July 2012

The Forest of Hands and Teeth

A promising lead just faded into a sleepy, muddy story for me.

After hearing so many promising things about the YA horror story The Forest of Hands and Teeth, I was so excited to get my hands on a copy. And let me tell you, the first few chapters were seriously scary—and so riveting, in fact, that I had a hard time putting the book down at all. But I don’t know if it’s because I’ve become so spoiled on my Ellen Datlow collections of pretty much perfect horror and fantasy, or if I’m just the (getting) old curmudgeon harsh critic my best friend says I am, but I just lost interest in the middle of the book.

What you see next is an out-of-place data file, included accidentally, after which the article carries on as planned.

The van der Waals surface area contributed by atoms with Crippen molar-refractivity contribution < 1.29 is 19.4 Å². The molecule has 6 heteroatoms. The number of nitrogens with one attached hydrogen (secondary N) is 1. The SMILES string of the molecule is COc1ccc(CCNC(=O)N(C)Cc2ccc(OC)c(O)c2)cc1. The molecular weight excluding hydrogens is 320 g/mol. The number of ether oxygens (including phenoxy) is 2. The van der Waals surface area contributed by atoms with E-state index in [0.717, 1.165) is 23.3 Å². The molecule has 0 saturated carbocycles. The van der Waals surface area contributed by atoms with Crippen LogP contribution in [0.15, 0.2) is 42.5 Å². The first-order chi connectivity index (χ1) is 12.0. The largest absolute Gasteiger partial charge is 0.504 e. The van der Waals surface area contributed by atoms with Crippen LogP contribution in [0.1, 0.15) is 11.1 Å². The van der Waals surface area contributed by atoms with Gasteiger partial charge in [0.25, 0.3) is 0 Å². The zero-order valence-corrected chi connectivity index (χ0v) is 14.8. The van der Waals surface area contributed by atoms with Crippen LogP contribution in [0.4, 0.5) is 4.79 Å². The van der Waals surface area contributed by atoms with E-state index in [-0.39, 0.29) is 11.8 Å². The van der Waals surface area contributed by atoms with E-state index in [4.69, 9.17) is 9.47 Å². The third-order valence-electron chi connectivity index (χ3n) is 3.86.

The story starts out like Zombieland meets The Village, which is most excellent, right? It’s like zombies in puritan times. And at the beginning, it’s pretty awesome. But then our heroine’s life is suddenly out of whack when her mom becomes a zombie, her father’s already one, and her brother disowns her. Throw in two very lackluster love interests that you never give a damn about, a weird religious caste system inexplicably run by women in a culture that is still run by male heads of household (um, what?), and a bleak outlook without meaning (and constant self-absorption and long, boring drawn-out passages), and you’ve got this novel.